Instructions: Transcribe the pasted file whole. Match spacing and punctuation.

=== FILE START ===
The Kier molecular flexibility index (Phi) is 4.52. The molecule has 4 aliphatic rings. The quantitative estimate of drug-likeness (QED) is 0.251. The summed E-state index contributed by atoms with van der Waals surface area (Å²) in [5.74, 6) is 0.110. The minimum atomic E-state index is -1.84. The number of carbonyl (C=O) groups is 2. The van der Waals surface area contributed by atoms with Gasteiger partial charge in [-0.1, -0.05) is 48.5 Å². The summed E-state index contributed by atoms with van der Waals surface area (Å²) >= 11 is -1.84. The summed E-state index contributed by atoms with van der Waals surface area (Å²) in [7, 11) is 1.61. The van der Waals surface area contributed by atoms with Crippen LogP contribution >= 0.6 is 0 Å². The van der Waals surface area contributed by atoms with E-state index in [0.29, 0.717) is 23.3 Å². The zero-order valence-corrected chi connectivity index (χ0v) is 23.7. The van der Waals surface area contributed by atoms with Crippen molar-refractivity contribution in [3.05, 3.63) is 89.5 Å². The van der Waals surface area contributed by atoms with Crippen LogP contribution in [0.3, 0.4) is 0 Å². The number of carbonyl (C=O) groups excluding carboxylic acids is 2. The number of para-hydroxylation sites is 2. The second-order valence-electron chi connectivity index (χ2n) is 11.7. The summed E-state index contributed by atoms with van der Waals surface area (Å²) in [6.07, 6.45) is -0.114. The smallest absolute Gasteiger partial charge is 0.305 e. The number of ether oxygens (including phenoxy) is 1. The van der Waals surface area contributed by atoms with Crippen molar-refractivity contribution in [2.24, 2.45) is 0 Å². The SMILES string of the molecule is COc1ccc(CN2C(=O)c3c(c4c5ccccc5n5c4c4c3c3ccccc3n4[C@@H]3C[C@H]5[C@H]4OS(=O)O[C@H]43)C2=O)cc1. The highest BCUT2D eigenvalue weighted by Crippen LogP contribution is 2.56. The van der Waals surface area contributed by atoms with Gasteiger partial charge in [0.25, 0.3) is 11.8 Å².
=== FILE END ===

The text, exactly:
The Kier molecular flexibility index (Phi) is 4.52. The molecule has 4 aliphatic rings. The quantitative estimate of drug-likeness (QED) is 0.251. The summed E-state index contributed by atoms with van der Waals surface area (Å²) in [5.74, 6) is 0.110. The minimum atomic E-state index is -1.84. The number of carbonyl (C=O) groups is 2. The van der Waals surface area contributed by atoms with Gasteiger partial charge in [-0.1, -0.05) is 48.5 Å². The summed E-state index contributed by atoms with van der Waals surface area (Å²) >= 11 is -1.84. The summed E-state index contributed by atoms with van der Waals surface area (Å²) in [7, 11) is 1.61. The van der Waals surface area contributed by atoms with Crippen LogP contribution >= 0.6 is 0 Å². The van der Waals surface area contributed by atoms with E-state index in [0.29, 0.717) is 23.3 Å². The zero-order valence-corrected chi connectivity index (χ0v) is 23.7. The van der Waals surface area contributed by atoms with Crippen molar-refractivity contribution in [3.05, 3.63) is 89.5 Å². The van der Waals surface area contributed by atoms with Crippen LogP contribution in [0.3, 0.4) is 0 Å². The number of carbonyl (C=O) groups excluding carboxylic acids is 2. The number of para-hydroxylation sites is 2. The second-order valence-electron chi connectivity index (χ2n) is 11.7. The summed E-state index contributed by atoms with van der Waals surface area (Å²) in [6.07, 6.45) is -0.114. The smallest absolute Gasteiger partial charge is 0.305 e. The number of ether oxygens (including phenoxy) is 1. The van der Waals surface area contributed by atoms with Crippen molar-refractivity contribution in [2.24, 2.45) is 0 Å². The SMILES string of the molecule is COc1ccc(CN2C(=O)c3c(c4c5ccccc5n5c4c4c3c3ccccc3n4[C@@H]3C[C@H]5[C@H]4OS(=O)O[C@H]43)C2=O)cc1. The highest BCUT2D eigenvalue weighted by Crippen LogP contribution is 2.56. The van der Waals surface area contributed by atoms with Gasteiger partial charge in [0.25, 0.3) is 11.8 Å².